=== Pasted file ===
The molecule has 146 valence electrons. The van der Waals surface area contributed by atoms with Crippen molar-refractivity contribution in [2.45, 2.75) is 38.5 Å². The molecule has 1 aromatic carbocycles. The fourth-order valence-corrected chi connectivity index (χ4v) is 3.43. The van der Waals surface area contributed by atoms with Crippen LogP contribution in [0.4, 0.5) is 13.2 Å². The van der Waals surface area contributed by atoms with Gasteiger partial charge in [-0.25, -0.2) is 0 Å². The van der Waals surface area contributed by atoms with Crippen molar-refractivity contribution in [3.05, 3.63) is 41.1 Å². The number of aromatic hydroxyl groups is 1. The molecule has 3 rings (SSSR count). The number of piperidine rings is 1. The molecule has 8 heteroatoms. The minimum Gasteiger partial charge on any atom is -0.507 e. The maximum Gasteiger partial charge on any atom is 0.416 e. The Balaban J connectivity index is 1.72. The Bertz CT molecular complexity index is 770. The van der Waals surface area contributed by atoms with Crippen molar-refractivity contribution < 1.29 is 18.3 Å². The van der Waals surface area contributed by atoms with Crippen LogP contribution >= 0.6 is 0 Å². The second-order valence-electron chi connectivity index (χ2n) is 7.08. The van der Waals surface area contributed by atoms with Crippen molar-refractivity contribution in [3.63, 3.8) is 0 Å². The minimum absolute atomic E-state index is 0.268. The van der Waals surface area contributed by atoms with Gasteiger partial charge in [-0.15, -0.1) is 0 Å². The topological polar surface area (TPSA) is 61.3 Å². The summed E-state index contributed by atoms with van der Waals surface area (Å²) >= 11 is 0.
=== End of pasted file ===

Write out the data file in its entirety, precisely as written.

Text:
The molecule has 146 valence electrons. The van der Waals surface area contributed by atoms with Crippen molar-refractivity contribution in [2.45, 2.75) is 38.5 Å². The molecule has 1 aromatic carbocycles. The fourth-order valence-corrected chi connectivity index (χ4v) is 3.43. The van der Waals surface area contributed by atoms with Crippen LogP contribution in [0.4, 0.5) is 13.2 Å². The van der Waals surface area contributed by atoms with Gasteiger partial charge in [-0.25, -0.2) is 0 Å². The van der Waals surface area contributed by atoms with Crippen molar-refractivity contribution in [3.05, 3.63) is 41.1 Å². The number of aromatic hydroxyl groups is 1. The molecule has 3 rings (SSSR count). The number of piperidine rings is 1. The molecule has 8 heteroatoms. The minimum Gasteiger partial charge on any atom is -0.507 e. The maximum Gasteiger partial charge on any atom is 0.416 e. The Balaban J connectivity index is 1.72. The Bertz CT molecular complexity index is 770. The van der Waals surface area contributed by atoms with Crippen molar-refractivity contribution < 1.29 is 18.3 Å². The van der Waals surface area contributed by atoms with Crippen LogP contribution >= 0.6 is 0 Å². The second-order valence-electron chi connectivity index (χ2n) is 7.08. The van der Waals surface area contributed by atoms with Crippen molar-refractivity contribution in [3.63, 3.8) is 0 Å². The minimum absolute atomic E-state index is 0.268. The van der Waals surface area contributed by atoms with Gasteiger partial charge in [-0.15, -0.1) is 0 Å². The topological polar surface area (TPSA) is 61.3 Å². The summed E-state index contributed by atoms with van der Waals surface area (Å²) >= 11 is 0.